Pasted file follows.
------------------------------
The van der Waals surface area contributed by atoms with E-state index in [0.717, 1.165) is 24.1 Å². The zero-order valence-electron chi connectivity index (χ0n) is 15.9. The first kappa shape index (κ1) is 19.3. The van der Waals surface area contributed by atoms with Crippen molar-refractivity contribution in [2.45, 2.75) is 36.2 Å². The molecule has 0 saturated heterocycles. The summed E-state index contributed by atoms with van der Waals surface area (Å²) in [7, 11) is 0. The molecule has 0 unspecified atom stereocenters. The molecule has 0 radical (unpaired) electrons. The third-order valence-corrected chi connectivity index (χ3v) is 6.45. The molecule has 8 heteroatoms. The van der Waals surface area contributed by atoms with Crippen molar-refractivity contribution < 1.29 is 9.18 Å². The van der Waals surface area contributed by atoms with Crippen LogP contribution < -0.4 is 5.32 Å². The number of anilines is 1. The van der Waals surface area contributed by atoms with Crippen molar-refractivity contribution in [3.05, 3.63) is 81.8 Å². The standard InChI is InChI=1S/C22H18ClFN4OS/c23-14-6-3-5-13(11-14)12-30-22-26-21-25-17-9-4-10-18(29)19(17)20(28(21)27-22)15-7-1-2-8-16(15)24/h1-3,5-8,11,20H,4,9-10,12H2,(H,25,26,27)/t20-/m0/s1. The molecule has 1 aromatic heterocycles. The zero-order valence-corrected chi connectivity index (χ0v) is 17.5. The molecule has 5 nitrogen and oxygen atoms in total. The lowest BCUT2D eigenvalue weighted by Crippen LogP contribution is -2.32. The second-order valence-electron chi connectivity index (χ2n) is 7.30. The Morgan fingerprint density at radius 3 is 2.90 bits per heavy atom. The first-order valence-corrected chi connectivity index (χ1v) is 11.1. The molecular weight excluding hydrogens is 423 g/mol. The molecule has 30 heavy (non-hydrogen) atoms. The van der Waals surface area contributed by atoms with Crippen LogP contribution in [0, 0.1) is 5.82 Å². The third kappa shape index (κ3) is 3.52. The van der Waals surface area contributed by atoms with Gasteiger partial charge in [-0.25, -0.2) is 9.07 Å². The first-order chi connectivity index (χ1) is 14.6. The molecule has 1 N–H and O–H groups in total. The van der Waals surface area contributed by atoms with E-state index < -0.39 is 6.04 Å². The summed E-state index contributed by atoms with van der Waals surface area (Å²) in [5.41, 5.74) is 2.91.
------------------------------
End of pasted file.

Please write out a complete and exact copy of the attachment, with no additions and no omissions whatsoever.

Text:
The van der Waals surface area contributed by atoms with E-state index in [0.717, 1.165) is 24.1 Å². The zero-order valence-electron chi connectivity index (χ0n) is 15.9. The first kappa shape index (κ1) is 19.3. The van der Waals surface area contributed by atoms with Crippen molar-refractivity contribution in [2.45, 2.75) is 36.2 Å². The molecule has 0 saturated heterocycles. The summed E-state index contributed by atoms with van der Waals surface area (Å²) in [7, 11) is 0. The molecule has 0 unspecified atom stereocenters. The molecule has 0 radical (unpaired) electrons. The third-order valence-corrected chi connectivity index (χ3v) is 6.45. The molecule has 8 heteroatoms. The van der Waals surface area contributed by atoms with Crippen molar-refractivity contribution < 1.29 is 9.18 Å². The van der Waals surface area contributed by atoms with Crippen LogP contribution < -0.4 is 5.32 Å². The number of anilines is 1. The van der Waals surface area contributed by atoms with Crippen molar-refractivity contribution in [3.05, 3.63) is 81.8 Å². The standard InChI is InChI=1S/C22H18ClFN4OS/c23-14-6-3-5-13(11-14)12-30-22-26-21-25-17-9-4-10-18(29)19(17)20(28(21)27-22)15-7-1-2-8-16(15)24/h1-3,5-8,11,20H,4,9-10,12H2,(H,25,26,27)/t20-/m0/s1. The molecule has 1 aromatic heterocycles. The zero-order valence-corrected chi connectivity index (χ0v) is 17.5. The molecule has 5 nitrogen and oxygen atoms in total. The lowest BCUT2D eigenvalue weighted by Crippen LogP contribution is -2.32. The second-order valence-electron chi connectivity index (χ2n) is 7.30. The Morgan fingerprint density at radius 3 is 2.90 bits per heavy atom. The first-order valence-corrected chi connectivity index (χ1v) is 11.1. The molecular weight excluding hydrogens is 423 g/mol. The molecule has 30 heavy (non-hydrogen) atoms. The van der Waals surface area contributed by atoms with Crippen LogP contribution in [0, 0.1) is 5.82 Å². The third kappa shape index (κ3) is 3.52. The van der Waals surface area contributed by atoms with Gasteiger partial charge in [-0.25, -0.2) is 9.07 Å². The first-order chi connectivity index (χ1) is 14.6. The molecule has 1 N–H and O–H groups in total. The van der Waals surface area contributed by atoms with E-state index < -0.39 is 6.04 Å². The summed E-state index contributed by atoms with van der Waals surface area (Å²) in [5.41, 5.74) is 2.91.